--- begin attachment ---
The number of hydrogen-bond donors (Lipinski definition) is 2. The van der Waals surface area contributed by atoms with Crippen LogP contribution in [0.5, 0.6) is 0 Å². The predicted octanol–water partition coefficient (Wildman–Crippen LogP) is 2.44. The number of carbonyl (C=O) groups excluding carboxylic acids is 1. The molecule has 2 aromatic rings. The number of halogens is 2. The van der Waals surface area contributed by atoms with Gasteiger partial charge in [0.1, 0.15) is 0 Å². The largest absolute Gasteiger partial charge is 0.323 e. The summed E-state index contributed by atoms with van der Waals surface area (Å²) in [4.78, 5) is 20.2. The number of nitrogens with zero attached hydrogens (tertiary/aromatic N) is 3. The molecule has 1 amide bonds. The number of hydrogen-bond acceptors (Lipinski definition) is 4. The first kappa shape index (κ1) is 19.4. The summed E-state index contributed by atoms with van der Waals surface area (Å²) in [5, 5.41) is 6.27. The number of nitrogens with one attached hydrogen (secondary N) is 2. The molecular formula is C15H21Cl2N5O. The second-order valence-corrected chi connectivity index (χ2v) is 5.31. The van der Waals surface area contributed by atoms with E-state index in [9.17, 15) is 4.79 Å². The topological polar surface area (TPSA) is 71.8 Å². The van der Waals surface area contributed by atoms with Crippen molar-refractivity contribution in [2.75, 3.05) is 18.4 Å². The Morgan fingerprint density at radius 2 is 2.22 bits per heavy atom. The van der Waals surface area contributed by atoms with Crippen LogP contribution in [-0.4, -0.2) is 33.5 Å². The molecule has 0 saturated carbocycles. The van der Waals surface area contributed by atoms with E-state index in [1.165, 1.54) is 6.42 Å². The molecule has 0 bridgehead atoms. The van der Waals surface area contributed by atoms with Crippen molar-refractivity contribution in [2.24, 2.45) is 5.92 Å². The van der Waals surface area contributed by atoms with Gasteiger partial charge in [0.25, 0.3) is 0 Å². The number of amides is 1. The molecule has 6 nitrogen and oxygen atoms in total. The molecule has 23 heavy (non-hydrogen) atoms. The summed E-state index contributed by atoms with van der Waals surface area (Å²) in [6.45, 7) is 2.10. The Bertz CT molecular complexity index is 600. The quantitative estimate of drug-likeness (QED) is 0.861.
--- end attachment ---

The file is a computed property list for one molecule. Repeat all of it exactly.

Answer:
The number of hydrogen-bond donors (Lipinski definition) is 2. The van der Waals surface area contributed by atoms with Crippen LogP contribution in [0.5, 0.6) is 0 Å². The predicted octanol–water partition coefficient (Wildman–Crippen LogP) is 2.44. The number of carbonyl (C=O) groups excluding carboxylic acids is 1. The molecule has 2 aromatic rings. The number of halogens is 2. The van der Waals surface area contributed by atoms with Gasteiger partial charge in [0.1, 0.15) is 0 Å². The largest absolute Gasteiger partial charge is 0.323 e. The summed E-state index contributed by atoms with van der Waals surface area (Å²) in [4.78, 5) is 20.2. The number of nitrogens with zero attached hydrogens (tertiary/aromatic N) is 3. The molecule has 1 amide bonds. The number of hydrogen-bond acceptors (Lipinski definition) is 4. The first kappa shape index (κ1) is 19.4. The summed E-state index contributed by atoms with van der Waals surface area (Å²) in [5, 5.41) is 6.27. The number of nitrogens with one attached hydrogen (secondary N) is 2. The molecular formula is C15H21Cl2N5O. The second-order valence-corrected chi connectivity index (χ2v) is 5.31. The van der Waals surface area contributed by atoms with E-state index in [9.17, 15) is 4.79 Å². The topological polar surface area (TPSA) is 71.8 Å². The van der Waals surface area contributed by atoms with Crippen molar-refractivity contribution in [2.75, 3.05) is 18.4 Å². The Morgan fingerprint density at radius 2 is 2.22 bits per heavy atom. The van der Waals surface area contributed by atoms with Crippen LogP contribution in [-0.4, -0.2) is 33.5 Å². The molecule has 0 saturated carbocycles. The van der Waals surface area contributed by atoms with E-state index in [1.165, 1.54) is 6.42 Å². The molecule has 0 bridgehead atoms. The van der Waals surface area contributed by atoms with Crippen molar-refractivity contribution in [2.24, 2.45) is 5.92 Å². The van der Waals surface area contributed by atoms with Gasteiger partial charge in [0.25, 0.3) is 0 Å². The number of amides is 1. The molecule has 6 nitrogen and oxygen atoms in total. The molecule has 23 heavy (non-hydrogen) atoms. The summed E-state index contributed by atoms with van der Waals surface area (Å²) in [6.45, 7) is 2.10. The Bertz CT molecular complexity index is 600. The quantitative estimate of drug-likeness (QED) is 0.861.